Monday, October 25, 2021

Today -100: October 25, 1921: Of beer, königputsches, pardons, and lynchings

Since the Senate failed to pass a bill banning beer, the IRS is forced to draw up  rules for medicinal beer (technically, the prescribing of beer has been legal but without these regulations it couldn’t be done). No more than 2½ gallons of beer, or 2 quarts of wine can be prescribed at one time. Doctors are not permitted to prescribe booze for themselves. (Only 9 states permit prescribing beer, though: California, Connecticut, Massachusetts, Missouri, NY, NJ, Pennsylvania, Rhode Island, Wisconsin).

The Hungarian authorities arrest former emperor Charles and Mrs. former emperor Zita 40 miles from Budapest. The details are somewhat unclear, thanks to Hungarian censorship. It sounds like a couple of hundred of the soldiers who defected to Charles were killed in clashes and more of the army stayed loyal to the government than the Carlists expected (they’d anticipated marching triumphantly into Budapest unopposed, their path strewn with flowers). So the army was able to surround them, forcing a surrender and some ignominious fleeing. The Allies demand that Charles be deposed as king (the government’s position has been that he is actually king but that circumstances prevent him ruling at present), which they didn’t demand even after Charles’ last coup attempt last Spring.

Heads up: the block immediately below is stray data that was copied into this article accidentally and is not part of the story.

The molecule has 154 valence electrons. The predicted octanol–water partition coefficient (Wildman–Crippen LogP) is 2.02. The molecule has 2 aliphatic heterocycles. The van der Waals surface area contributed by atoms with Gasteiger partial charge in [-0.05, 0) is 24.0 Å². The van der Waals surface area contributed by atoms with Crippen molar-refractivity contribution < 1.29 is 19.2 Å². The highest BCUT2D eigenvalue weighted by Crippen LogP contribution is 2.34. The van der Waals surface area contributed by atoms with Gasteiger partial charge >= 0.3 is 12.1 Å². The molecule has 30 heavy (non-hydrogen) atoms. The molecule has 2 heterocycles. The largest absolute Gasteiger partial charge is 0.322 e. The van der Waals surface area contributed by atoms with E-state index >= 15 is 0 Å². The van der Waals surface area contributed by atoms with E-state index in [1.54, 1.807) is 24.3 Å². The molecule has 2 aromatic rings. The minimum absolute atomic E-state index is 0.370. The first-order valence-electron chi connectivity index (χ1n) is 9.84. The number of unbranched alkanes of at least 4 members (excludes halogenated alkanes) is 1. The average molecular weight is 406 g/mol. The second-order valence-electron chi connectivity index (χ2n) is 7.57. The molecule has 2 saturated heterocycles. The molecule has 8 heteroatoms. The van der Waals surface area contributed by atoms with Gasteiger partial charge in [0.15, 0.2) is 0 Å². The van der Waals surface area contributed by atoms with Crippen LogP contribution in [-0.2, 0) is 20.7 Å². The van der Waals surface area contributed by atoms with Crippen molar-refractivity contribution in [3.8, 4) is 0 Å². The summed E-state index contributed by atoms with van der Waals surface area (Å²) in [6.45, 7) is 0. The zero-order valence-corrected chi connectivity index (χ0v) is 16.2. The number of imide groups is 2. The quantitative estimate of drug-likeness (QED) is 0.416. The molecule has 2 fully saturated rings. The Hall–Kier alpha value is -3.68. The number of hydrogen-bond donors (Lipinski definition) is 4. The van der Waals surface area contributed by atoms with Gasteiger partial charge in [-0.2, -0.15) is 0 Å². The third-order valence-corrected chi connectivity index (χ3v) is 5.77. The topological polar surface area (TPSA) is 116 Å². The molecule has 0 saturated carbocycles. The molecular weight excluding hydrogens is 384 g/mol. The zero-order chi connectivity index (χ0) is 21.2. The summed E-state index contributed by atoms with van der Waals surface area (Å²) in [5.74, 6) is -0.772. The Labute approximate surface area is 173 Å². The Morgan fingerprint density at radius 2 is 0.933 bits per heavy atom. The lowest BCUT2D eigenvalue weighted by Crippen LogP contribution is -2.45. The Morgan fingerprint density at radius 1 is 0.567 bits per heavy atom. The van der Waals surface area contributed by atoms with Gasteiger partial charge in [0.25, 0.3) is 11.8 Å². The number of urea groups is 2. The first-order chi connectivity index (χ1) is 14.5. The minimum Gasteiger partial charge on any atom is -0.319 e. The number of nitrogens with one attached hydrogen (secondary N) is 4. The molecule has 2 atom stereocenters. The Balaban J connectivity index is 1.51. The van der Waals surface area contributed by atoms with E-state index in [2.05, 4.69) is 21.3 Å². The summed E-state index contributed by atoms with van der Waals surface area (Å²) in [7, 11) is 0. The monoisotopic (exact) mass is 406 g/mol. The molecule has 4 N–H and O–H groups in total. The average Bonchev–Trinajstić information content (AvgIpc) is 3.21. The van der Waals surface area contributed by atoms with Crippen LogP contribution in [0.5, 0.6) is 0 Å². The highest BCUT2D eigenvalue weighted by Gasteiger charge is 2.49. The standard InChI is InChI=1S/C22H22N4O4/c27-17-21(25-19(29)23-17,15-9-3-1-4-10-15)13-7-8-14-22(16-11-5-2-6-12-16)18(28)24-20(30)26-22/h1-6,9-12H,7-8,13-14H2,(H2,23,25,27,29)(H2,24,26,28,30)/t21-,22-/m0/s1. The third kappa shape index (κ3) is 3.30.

To celebrate his 25th wedding anniversary, Italy’s King Victor Emmanuel III pardons, among others, Fascists who attacked Socialists (and vice versa, but we know who the aggressors mostly were) and legionaries who supported Fiume’s independence against Italy.

A black man is seized by a lynch mob at the railroad station in Fairfax, South Carolina, where a sheriff who had arrested him for murdering a white farmer was trying to get him to Columbia “for safekeeping.” The mob shoots him and burns the body, possibly post-mortem, possibly not.

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